Mosaic in a Garden

May 18, 2022 | Bible Archeology | 0 comments

In the latter part of the 1800s, when the French and Italians were building their empires in north Africa, they became aware of the importance of the ruins with which they were surrounded. Unfortunately this awareness was not always intelligent and there are ample records of Roman buildings being demolished so that their stones could be used to build roads or farmhouses.

Fortunately this phase did not last long and though the losses were irrepairable, there was still plenty left to investigate when the scholars and savants started to explore the ruins and understand their importance. At first their interest was almost exclusively in either classical Roman or early Christian and many churches were excavated, including a surprisingly large number belonging to the Donatist sect.

During the last great persecution under Diocletian a number of church leaders gave in to torture or the threat of it and either apostatised or – which was considered just as bad – handed over the sacred Scriptures to be burned. When the persecution ended those who had been more faithful were divided into two groups: one group recognised the human weakness of those who had yielded and were prepared to forgive and forget; the other group was rather more rigorous and refused to accept church leaders who had been unfaithful to their trust.

When the official church threw its weight on the side of forgiveness – largely, one suspects, because some useful administrators were among the apostates – the stricter group under the leadership of a certain Donatus withdrew and set up their own rival church which, for a time, seemed likely to take over the Christian movement in north Africa. In fact, it was only defeated by the intervention of the civil power on the side of the official church.

The surprise occasioned by the realisation that many of these large buildings and martyriums were “heretical” was nothing to the surprise that followed another discovery on Feb 17, 1883, when Captain Ernest de Prudhomme wanted to turn his quarters at Hammam Lif in Tunisia into a garden. He ordered his men to dig his back yard and fortunately was watching when almost the first spadeful turned up a mass of tesserae, the little stone blocks that make up a mosaic.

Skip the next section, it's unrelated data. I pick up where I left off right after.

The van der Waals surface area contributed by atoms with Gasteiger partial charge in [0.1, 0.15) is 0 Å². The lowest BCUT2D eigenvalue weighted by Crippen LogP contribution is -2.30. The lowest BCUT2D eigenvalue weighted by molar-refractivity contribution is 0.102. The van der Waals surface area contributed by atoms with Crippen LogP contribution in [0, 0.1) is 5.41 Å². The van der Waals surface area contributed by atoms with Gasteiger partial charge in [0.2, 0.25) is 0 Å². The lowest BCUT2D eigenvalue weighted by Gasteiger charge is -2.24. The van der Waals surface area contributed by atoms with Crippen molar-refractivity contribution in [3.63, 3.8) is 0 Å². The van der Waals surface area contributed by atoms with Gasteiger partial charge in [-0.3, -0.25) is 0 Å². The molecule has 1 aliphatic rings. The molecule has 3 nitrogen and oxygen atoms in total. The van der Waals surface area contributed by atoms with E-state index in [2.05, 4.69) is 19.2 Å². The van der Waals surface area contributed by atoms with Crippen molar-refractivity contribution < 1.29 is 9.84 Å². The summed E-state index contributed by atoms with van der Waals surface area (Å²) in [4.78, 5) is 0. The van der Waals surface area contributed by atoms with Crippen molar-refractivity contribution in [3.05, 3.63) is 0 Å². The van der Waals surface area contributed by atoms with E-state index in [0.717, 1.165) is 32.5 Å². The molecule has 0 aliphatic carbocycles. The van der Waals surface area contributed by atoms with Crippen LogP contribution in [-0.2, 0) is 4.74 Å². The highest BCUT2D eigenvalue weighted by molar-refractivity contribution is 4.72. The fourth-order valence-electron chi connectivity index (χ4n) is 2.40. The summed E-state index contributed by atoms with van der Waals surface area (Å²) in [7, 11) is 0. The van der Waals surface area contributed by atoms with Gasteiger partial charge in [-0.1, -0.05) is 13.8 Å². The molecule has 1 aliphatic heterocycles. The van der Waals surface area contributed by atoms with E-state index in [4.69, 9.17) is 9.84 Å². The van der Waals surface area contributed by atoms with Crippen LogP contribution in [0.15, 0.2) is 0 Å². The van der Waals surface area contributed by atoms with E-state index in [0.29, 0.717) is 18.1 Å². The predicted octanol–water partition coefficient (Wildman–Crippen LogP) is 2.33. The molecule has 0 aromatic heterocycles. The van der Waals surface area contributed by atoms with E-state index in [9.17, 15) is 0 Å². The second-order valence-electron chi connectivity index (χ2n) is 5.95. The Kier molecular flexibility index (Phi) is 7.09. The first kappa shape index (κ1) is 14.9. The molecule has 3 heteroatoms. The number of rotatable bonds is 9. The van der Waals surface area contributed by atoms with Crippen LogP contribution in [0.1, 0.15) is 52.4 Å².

In an instant Captain Prudhomme turned from amateur gardener to amateur archaeologist and over the next few months uncovered the remains of a large synagogue, the first ancient synagogue found in modern times.

The building, which had fifteen or sixteen rooms (depending on whether you classed some of the spaces as rooms or corridors), appeared from the outside to be an ordinary house. This may reflect the increasing disfavour with which Jews were viewed, for in 415 AD the emperor Honorius issued a decree forbidding the construction of new synagogues and his successor, Theodosius II, forbade even the repair of existing ones.

Inside, however, no expense was spared on the building. Prudhomme uncovered some 25 large mosaics (one or two probably came from a secular building next door to the synagogue because their subject matter appears most unlikely to have figured in a religious building). When he retired from the army he took the mosaics back to France with him – though what he intended to do with them is not clear – and after his death they passed through several hands before most of them ended up in the Brooklyn Museum in America.

The surprise came from the fact that the mosaics were not just simple geometric patterns, which is what one would have expected from Rabbinical dictates against the use of “graven images”. The subject matter consisted of a wide range of birds, fish and animals: peacocks that symbolised eternal life; a fish and a dolphin appeared in a scene that depicted Creation; a palm tree and a grape vine may indicate Paradise, for they are depicted in a manner similar to the way in which they are used in Christian churches of the same period.

Perhaps most surprising was the panel that contained a Latin dedicatory inscription: “Your servant, Julia Nap, at her own expense, paved the holy synagogue of Naro with mosaic for her salvation.” Women were greatly suppressed in the Rabbinical teachings of the time, but I suppose that money talks in any era – and in fact of the 300 synagogues that have been discovered since, fully one third of the donors were women, showing that whatever the rabbis might have said, in daily life women wielded a lot of clout.

The Naro mosaics are on temporary display in the Brooklyn Museum at the moment. It is not clear what will happen to them when the exhibition ends. Presumably they will go back into storage, which would be a shame.

This Article Is Reproduced With Special Permission From Archeological Diggings Magazine. For More Information And A Subscription, Please Visit www.DiggingsOnline.Com

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